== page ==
Star Trek: Klingons: Blood Will Tell (written by Scott Tipton and David Tipton with art by David Messina, originally published as a five issue miniseries) is deeply enmeshed with existing Star Trek continuity. The book’s main plot presents the Klingon perspective of the inciting events of Star Trek VI: The Undiscovered Country. Throughout the book a series of flashback give the same alternate perspective treatment to four episodes of the original Star Trek series. I can only imagine the pleasure a diehard Star Trek: The Original Series fan would take in this book; I’m more of a Next Generation or Deep Space 9 fan. I enjoyed the comic but couldn’t shake the feeling that I was missing out on something.
The main plot centers on Kahnrah, a member of the Klingon High Council whose vote is expected to break the council’s deadlock on the question of whether or not to approach the Federation for help dealing with the explosion of the Klingon moon Praxis (which is the premise of Star Trek VI). As Kahnrah grapples with the question of whether or not the Klingons can trust the humans, he shares his concerns with his granddaughter, K’ahlynn. In the first four issues of the miniseries, Kahnrah shares four stories of their family members who have had dealings with the humans (each of these stories follows the events of a Original Series episode). After finishing his fourth tale, Kahnrah reaches a decision. In the final issue he faces an unexpectedly perilous journey to the High Council’s chamber to cast a vote that promises to change the course of Klingon civilization.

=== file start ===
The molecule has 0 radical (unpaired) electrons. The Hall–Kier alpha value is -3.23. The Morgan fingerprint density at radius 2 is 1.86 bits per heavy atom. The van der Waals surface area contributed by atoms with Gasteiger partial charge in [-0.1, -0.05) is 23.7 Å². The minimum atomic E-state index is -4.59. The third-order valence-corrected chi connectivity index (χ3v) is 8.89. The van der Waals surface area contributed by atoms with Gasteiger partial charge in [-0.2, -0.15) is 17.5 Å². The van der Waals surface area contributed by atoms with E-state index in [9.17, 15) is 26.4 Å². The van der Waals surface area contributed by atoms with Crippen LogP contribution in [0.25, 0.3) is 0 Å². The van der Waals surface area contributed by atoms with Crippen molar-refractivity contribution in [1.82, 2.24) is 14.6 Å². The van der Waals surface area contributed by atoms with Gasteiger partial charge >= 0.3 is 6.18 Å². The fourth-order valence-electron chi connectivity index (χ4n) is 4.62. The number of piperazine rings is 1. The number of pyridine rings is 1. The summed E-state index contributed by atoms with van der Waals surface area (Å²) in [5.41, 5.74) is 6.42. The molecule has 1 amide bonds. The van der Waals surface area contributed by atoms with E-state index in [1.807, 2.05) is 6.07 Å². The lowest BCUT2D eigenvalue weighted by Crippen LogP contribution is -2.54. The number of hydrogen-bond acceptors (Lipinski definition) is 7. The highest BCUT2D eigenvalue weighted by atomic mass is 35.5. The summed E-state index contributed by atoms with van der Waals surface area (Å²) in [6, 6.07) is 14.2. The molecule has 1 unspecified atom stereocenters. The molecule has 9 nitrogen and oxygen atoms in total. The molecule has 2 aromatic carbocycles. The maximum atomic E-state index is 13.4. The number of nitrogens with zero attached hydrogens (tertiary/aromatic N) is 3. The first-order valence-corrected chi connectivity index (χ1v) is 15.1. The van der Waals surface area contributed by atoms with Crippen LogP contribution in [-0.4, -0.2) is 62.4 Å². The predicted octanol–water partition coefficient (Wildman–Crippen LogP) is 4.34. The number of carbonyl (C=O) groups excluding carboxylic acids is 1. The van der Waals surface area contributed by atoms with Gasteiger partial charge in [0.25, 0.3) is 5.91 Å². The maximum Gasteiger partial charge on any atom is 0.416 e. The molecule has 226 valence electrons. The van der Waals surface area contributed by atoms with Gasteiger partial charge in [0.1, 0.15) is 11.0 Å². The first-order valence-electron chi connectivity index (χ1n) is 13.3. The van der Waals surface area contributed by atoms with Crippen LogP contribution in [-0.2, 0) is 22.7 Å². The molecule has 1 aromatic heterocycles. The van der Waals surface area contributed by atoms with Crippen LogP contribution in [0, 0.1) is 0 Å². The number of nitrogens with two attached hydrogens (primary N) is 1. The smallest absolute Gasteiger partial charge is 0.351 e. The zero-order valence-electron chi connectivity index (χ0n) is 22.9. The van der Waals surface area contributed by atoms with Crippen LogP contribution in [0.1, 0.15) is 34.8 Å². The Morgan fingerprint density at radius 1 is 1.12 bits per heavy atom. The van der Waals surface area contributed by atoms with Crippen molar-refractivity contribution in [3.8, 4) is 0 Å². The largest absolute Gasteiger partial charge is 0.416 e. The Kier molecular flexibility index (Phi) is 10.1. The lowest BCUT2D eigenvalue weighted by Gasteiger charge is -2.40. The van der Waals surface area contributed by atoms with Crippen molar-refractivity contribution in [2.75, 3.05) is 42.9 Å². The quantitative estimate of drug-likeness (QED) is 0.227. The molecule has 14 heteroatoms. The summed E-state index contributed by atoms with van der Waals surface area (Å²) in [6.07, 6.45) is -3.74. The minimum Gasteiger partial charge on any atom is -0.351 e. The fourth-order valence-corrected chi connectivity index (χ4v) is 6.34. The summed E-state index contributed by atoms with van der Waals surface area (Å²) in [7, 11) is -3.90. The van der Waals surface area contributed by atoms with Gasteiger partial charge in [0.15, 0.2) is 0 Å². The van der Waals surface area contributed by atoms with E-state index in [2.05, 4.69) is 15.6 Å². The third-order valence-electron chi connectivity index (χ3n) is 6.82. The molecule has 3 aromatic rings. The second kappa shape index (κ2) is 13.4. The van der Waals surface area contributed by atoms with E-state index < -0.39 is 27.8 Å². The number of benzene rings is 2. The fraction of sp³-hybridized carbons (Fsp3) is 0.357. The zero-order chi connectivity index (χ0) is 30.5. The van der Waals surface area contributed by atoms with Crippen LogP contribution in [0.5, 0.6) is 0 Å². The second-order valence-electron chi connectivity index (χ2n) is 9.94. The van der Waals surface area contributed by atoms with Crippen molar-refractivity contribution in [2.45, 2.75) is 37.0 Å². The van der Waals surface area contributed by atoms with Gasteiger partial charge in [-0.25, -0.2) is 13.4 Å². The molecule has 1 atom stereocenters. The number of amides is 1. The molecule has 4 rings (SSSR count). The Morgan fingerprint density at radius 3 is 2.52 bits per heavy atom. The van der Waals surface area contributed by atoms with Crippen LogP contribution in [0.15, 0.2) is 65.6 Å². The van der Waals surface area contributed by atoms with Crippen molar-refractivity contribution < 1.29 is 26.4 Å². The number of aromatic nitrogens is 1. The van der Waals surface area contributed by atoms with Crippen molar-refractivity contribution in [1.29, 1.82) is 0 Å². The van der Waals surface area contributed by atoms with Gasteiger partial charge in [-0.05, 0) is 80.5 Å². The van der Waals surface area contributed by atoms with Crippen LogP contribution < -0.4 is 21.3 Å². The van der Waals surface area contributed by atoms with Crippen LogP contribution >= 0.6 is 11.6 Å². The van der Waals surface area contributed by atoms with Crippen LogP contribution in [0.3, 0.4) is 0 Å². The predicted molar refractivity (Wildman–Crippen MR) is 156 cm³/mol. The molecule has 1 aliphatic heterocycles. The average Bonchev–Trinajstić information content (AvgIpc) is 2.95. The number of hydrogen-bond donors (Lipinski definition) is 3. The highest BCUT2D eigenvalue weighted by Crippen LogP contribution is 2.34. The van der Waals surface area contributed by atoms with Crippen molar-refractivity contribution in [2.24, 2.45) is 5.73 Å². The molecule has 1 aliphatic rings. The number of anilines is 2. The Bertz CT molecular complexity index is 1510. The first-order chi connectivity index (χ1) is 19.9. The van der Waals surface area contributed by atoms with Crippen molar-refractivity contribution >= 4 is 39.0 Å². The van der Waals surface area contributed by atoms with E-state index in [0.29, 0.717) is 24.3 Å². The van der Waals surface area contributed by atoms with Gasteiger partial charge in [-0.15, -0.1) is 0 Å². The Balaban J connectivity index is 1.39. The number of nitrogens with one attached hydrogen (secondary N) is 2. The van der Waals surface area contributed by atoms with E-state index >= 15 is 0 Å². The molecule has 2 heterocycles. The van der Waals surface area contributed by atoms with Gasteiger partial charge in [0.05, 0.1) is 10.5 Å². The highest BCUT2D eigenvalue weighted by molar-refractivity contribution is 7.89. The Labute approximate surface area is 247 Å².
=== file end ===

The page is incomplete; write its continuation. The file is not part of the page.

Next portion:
My first time through the book I simply followed what was on the page, glossing over the bits referencing people or events I wasn’t familiar with. This approach worked pretty well. Each flashback story was well-presented and gave an interesting view into Klingon culture. The framing story was less engrossing as I wasn’t entirely sure what had happened on Praxis or why it was a big deal. Overall, the story assumes and relies upon a lot of familiarity with the Star Trek franchise. I could tell things were being name-checked or shorthanded and I wasn’t in the know, which is always a frustrating experience.
Luckily, David Messina’s art made up for a lot of my frustration with the writing. His dark colors and heavy lines set a properly savage mood. I’m a bit surprised the book didn’t contain more straight out brawling, since it’s focused on Klingons, but the fight scenes thst were included were portrayed well, with a strong tension and energy. I was particularly impressed with his faces. I never envy an artist who has to draw recognizable television characters and then make them emote, but Messina does a really good job of it.
One of the flashback stories seemed like it might be the Klingon side of “The Trouble with Tribbles,” a Original Series episode I’ve never actually seen but know of through nerd-osmosis. Nothing in the book says anything about specific connections to existing Star Trek shows or movies, but a quick trip to the Internet explained it all. A second read-through with frequent stops to Google character and place names led to a deeper appreciation of the book. I have to assume the authors figured the intended audience would easily recognize the characters and events they reference and I heartily recommend this book to anyone who thinks their Star Trek: The Original Series knowledge is up to snuff (super-fans will also appreciate the inclusion of a Klingon language version of the first issue). Those who like the Star Trek universe but are more familiar with later series might still give this book a look. Those who are new to Star Trek should give it a pass.